The most important Economic events this week from the 28th to the 1st of Mar 2022

Tuesday, March 01, 2022 - 23:58
Point Trader Group
The most important Economic events this week from the 28th to the 1st of Mar 2022

The most important data expected this week


United State


ADP Nonfarm Private Sector Payroll Change (Feb) - Wednesday (03:15pm)

Private companies in the United States unexpectedly cut 301,000 workers in January of 2022, the first job loss since December 2020 and the largest since April 2020, as the spread of the Omicron virus hit the labor market. Investors were expecting a 207K job gain. The largest job losses occurred in the service sector (-274 thousand), namely in leisure and hospitality (-154 thousand); Trade, Transport and Utilities (-62K); Education and Health (-15 K); financial activities (-9k); and information (-8k). The goods production sector lost 27 thousand jobs, due to manufacturing (-21 thousand) and construction (-10 thousand) while the natural resources and mining sector added 4 thousand jobs. Small businesses cut 144 thousand in salaries, 98 thousand large and medium-sized companies 59 thousand. The numbers for December were revised lower to show an increase in jobs of 776K instead of the previously reported 807K.

Testimony of Federal Reserve Chair Powell - Wednesday - Thursday (5 pm)

The FOMC expects it will soon be appropriate to raise the target range for the federal funds rate given that inflation is well above the FOMC's 2 percent long-term goal and a strong labor market, according to the Fed's latest monetary policy report to Congress. . The upward pressure on inflation continued from the prices of goods experiencing bottlenecks in the supply chain and strong demand, such as cars and furniture, and high inflation expanded to a broader range of items. The commission began to phase out net asset purchases in November and accelerated the phase-out in December; Net asset purchases will end in early March.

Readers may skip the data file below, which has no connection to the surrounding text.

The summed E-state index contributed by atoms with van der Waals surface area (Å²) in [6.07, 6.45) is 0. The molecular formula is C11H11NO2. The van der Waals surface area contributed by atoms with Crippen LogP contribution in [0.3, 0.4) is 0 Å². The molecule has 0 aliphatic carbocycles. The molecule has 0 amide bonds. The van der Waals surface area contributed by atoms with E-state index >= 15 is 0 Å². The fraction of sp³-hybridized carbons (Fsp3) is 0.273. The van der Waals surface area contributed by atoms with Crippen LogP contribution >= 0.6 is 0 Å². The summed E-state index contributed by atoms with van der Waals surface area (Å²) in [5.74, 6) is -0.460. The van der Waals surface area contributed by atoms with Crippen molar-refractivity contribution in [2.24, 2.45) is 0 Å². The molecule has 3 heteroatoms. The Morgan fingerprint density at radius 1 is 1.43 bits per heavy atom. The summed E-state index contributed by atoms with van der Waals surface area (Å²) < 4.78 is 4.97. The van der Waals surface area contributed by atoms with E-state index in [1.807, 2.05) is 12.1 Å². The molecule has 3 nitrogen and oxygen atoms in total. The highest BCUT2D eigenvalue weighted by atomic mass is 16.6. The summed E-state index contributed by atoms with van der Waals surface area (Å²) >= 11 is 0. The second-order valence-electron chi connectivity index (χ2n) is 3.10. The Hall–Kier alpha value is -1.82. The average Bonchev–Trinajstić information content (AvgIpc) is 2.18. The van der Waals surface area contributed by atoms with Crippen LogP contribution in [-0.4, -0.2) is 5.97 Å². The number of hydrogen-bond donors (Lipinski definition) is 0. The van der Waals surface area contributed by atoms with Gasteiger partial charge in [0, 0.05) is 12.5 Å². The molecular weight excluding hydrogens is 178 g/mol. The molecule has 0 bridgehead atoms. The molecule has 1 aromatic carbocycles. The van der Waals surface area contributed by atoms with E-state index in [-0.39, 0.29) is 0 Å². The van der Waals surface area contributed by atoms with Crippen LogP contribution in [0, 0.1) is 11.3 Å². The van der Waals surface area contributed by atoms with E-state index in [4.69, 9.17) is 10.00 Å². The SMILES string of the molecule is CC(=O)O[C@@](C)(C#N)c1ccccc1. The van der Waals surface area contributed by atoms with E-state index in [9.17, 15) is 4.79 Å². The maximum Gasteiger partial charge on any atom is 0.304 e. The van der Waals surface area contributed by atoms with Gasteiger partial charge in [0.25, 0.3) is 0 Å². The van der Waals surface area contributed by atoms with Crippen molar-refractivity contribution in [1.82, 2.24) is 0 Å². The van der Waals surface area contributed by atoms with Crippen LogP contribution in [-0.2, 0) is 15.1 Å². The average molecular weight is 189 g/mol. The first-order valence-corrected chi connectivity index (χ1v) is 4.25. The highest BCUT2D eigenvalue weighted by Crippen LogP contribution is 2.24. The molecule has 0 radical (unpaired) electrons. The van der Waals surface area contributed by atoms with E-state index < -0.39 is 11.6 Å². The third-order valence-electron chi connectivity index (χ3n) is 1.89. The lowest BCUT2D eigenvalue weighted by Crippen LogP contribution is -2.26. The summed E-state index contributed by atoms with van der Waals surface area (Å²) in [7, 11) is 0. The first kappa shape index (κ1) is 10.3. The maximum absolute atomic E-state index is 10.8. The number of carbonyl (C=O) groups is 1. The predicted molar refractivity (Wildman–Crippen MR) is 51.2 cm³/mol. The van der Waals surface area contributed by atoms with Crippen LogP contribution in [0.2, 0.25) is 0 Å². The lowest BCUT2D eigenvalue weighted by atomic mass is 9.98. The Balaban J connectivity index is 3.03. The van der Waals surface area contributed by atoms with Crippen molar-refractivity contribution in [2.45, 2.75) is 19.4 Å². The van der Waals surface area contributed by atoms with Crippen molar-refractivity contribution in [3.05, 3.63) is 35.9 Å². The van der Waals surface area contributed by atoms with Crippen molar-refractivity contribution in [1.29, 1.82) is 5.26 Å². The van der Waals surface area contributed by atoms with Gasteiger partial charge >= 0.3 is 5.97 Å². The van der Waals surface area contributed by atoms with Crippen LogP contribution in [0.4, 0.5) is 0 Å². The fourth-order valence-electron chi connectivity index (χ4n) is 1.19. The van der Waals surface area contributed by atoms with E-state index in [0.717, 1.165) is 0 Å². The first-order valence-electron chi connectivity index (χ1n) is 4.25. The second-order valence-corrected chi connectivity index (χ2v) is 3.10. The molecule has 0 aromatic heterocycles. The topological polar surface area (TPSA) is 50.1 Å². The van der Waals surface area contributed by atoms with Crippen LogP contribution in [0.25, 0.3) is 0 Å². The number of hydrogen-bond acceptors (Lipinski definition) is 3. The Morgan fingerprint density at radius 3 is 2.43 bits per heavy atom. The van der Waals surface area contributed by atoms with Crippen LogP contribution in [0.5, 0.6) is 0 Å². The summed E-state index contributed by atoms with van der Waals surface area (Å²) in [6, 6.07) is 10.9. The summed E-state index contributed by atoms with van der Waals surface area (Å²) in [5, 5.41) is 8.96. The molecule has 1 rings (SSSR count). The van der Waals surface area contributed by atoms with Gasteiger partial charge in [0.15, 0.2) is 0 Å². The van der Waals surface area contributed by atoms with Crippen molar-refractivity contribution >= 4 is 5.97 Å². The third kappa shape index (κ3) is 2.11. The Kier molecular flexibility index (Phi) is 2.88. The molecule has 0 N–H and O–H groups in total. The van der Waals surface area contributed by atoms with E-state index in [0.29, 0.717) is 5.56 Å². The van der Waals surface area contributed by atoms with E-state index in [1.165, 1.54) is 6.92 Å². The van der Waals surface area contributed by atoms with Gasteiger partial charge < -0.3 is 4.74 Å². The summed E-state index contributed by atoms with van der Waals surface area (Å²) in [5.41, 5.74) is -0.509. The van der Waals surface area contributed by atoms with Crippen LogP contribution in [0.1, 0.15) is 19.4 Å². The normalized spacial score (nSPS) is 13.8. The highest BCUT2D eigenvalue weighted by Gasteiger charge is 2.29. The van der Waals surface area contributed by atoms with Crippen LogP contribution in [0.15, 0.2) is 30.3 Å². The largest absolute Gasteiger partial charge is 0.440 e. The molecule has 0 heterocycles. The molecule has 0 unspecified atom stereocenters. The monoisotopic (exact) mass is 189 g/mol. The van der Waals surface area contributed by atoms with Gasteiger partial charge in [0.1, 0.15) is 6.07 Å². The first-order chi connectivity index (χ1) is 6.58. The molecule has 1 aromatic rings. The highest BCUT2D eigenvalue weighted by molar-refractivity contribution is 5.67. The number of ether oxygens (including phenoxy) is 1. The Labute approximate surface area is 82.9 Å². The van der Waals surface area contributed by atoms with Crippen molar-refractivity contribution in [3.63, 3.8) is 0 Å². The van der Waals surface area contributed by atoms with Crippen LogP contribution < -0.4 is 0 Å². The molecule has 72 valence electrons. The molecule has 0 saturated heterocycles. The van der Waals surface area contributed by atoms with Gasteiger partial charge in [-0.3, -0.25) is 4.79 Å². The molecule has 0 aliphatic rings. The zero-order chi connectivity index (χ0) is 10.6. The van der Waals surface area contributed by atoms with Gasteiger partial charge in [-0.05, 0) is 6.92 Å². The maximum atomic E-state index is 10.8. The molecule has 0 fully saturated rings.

US Crude Oil Inventories - Wednesday (5:30 pm)

US crude oil inventories rose by 4.515 million barrels in the week ending February 18, the most since October of last year and after an increase of 1.121 million barrels in the previous period. Data from the EIA Petroleum State report showed that it compares with market expectations for a gain of 0.442 million barrels. However, crude oil inventories at the delivery hub in Cushing, Oklahoma, fell by 2.049 million and gasoline stocks fell by 0.582 million barrels, less than market expectations that had been indicating a decline of 1.331 million. Meanwhile, distillate stocks, which include diesel and heating oil, fell by 0.585 million barrels, compared to expectations for a decline of 1.763 million barrels.


Private Sector Employment Report (February) - Friday (3:30 pm)

The US economy unexpectedly added 467,000 jobs in January of 2022, much better than market expectations of 150,000. Employment growth continued in the entertainment and hospitality sectors (151 thousand), especially food services and drinking places (108 thousand) and in the accommodation industry (23 thousand). Further increases were also seen in professional and business services (86 thousand); retail trade (61 thousand); Transportation and storage (54 K). Employment in local government education increased by 29,000 but did not change much in mining, construction, manufacturing, information, financial activities and other services. The January numbers were a big surprise as the omicron coronavirus variable left many Americans unemployed due to illness or family care during the month especially after the ADP report showed that private companies cut 301 thousand jobs, while the White House warned that the data could be very weak The peak of omicron cases coincided with the time of collection of payroll data.


Unemployment Rate (Feb) - Fri (03:30 pm)

The US unemployment rate rose to 4.0 percent in January of 2022, little changed from the new pandemic low in December, but slightly above market expectations of 3.9 percent. Over the year, the unemployment rate decreased by 2.4 percentage points, and the number of unemployed people decreased by 3.7 million.



United kingdom

Composite PMI (Feb)